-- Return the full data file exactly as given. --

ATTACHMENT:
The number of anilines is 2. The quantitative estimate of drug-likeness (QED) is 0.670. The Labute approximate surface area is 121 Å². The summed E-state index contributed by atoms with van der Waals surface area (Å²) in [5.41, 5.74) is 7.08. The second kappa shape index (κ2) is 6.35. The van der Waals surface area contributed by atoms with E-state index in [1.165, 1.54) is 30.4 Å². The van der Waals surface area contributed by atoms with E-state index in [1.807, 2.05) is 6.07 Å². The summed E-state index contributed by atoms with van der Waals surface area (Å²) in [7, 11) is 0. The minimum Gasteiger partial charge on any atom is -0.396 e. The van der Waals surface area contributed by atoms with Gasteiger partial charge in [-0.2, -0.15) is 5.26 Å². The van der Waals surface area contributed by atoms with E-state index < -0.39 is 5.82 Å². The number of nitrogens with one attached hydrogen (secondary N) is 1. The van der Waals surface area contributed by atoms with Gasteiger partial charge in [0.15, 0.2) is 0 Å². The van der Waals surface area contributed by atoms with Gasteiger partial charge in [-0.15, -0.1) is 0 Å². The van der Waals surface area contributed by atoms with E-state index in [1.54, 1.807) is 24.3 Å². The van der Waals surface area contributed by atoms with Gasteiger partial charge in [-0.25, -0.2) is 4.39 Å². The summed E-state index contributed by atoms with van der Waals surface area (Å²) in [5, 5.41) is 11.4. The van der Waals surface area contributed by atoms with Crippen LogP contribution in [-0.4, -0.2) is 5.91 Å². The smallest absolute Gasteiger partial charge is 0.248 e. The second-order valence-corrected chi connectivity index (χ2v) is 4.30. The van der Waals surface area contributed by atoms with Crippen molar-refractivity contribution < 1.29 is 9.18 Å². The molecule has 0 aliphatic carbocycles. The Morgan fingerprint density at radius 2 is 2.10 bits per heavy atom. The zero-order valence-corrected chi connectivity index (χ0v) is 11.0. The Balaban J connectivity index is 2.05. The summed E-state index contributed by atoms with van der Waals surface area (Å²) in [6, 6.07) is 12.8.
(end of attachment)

The number of anilines is 2. The quantitative estimate of drug-likeness (QED) is 0.670. The Labute approximate surface area is 121 Å². The summed E-state index contributed by atoms with van der Waals surface area (Å²) in [5.41, 5.74) is 7.08. The second kappa shape index (κ2) is 6.35. The van der Waals surface area contributed by atoms with E-state index in [1.165, 1.54) is 30.4 Å². The van der Waals surface area contributed by atoms with E-state index in [1.807, 2.05) is 6.07 Å². The summed E-state index contributed by atoms with van der Waals surface area (Å²) in [7, 11) is 0. The minimum Gasteiger partial charge on any atom is -0.396 e. The van der Waals surface area contributed by atoms with Gasteiger partial charge in [-0.2, -0.15) is 5.26 Å². The van der Waals surface area contributed by atoms with E-state index < -0.39 is 5.82 Å². The number of nitrogens with one attached hydrogen (secondary N) is 1. The van der Waals surface area contributed by atoms with Gasteiger partial charge in [0.15, 0.2) is 0 Å². The van der Waals surface area contributed by atoms with Gasteiger partial charge in [-0.15, -0.1) is 0 Å². The van der Waals surface area contributed by atoms with E-state index in [1.54, 1.807) is 24.3 Å². The van der Waals surface area contributed by atoms with Gasteiger partial charge in [-0.25, -0.2) is 4.39 Å². The summed E-state index contributed by atoms with van der Waals surface area (Å²) in [5, 5.41) is 11.4. The van der Waals surface area contributed by atoms with Crippen LogP contribution in [-0.4, -0.2) is 5.91 Å². The smallest absolute Gasteiger partial charge is 0.248 e. The second-order valence-corrected chi connectivity index (χ2v) is 4.30. The van der Waals surface area contributed by atoms with Crippen molar-refractivity contribution < 1.29 is 9.18 Å². The molecule has 0 aliphatic carbocycles. The Morgan fingerprint density at radius 2 is 2.10 bits per heavy atom. The zero-order valence-corrected chi connectivity index (χ0v) is 11.0. The Balaban J connectivity index is 2.05. The summed E-state index contributed by atoms with van der Waals surface area (Å²) in [6, 6.07) is 12.8.